According to Time magazine, a federal highway bill moving through congress would require mandatory breathalyzer ignition interlocks be placed on all cars belonging to DUI convicts. The interlocks would require the driver to pass a blood-alcohol level breath test before an equipped vehicle can be started. Currently several states require interlocks for citizens convicted of DUIs, while others require them only for repeat offenders. The highway bill would block federal infrastructure funds to any state that does not approve mandatory interlock laws. Mandatory interlocks have been a hotly–debated topic for some time, but few had expected the old highway-funding canard to be warmed up for the battle.
“The national 21 minimum drinking age and the .08% law [for allowable alcohol in the bloodstream] both resulted from federal highway sanctions. History tells us that this approach works,” say spokesfolks for Mothers Against Drunk Driving. Yes, well so was the double nickel. And look how that turned out. But MADD supports the bill, citing New Mexico’s example, where DUI-caused deaths reportedly dropped by 35 percent after an interlock law was enacted.
The other side of the coin? One New Jersey Assemblyman has an interesting perspective on a proposed state interlock law, pointing out that the monthly interlock fee would raise the fines for a first-time offender to over $10,000. Which is likely more than many cars are actually worth. As a result, “one merely has to transfer title ownership of the car to a spouse, child or family friend,” in order to avoid the monthly interlock and its attendant fees.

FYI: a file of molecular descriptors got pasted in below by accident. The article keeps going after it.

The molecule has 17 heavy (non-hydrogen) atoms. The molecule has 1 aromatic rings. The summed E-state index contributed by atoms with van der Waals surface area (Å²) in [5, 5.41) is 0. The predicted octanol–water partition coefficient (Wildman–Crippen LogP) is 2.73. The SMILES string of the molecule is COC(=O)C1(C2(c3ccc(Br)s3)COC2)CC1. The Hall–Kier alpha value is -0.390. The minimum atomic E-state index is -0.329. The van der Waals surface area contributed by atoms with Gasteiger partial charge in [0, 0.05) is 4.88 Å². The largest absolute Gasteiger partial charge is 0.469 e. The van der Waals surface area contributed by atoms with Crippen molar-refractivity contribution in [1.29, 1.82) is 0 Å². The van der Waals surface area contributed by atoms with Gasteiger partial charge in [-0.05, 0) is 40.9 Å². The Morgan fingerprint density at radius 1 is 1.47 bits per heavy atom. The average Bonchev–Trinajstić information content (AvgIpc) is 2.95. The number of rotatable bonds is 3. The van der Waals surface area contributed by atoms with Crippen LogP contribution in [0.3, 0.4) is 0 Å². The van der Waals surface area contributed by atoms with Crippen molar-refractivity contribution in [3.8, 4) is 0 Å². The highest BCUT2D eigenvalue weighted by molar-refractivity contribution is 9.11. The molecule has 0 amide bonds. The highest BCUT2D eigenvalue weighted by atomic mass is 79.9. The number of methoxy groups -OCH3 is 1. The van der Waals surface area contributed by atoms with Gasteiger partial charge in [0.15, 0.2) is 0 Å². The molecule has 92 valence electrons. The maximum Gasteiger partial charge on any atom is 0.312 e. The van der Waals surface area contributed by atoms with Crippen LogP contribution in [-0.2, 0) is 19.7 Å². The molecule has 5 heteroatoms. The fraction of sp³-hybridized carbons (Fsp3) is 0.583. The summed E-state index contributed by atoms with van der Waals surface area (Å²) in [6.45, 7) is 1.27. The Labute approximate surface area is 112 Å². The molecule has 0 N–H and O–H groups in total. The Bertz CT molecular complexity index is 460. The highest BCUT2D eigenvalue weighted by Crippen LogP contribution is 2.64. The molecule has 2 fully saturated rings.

In Wyoming, lawmakers respond to the charge of interlock loopholes by suggesting that the state should simply impound cars belonging to DUI convicts. Since MADD estimates that DUI is America’s favorite crime, this solution (combined with auctions) might help out the odd budget crisis as well.
In Ohio, where judges are allowed (but not required) to issue interlocks, an editorial points out:
Only 11 states have laws that mirror the proposed federal legislation. That doesn’t mean that 11 states have taken the right approach, or the wrong approach, to DUI offenders. What it means is that only 11 states have had a debate about the pros and cons that led to such a mandate. Ohio’s law allows judges to order the use of ignition interlock systems when granting limiting driving privileges. In other words, Ohio’s law allows judges to make judgments, which is what voters elect judges to do.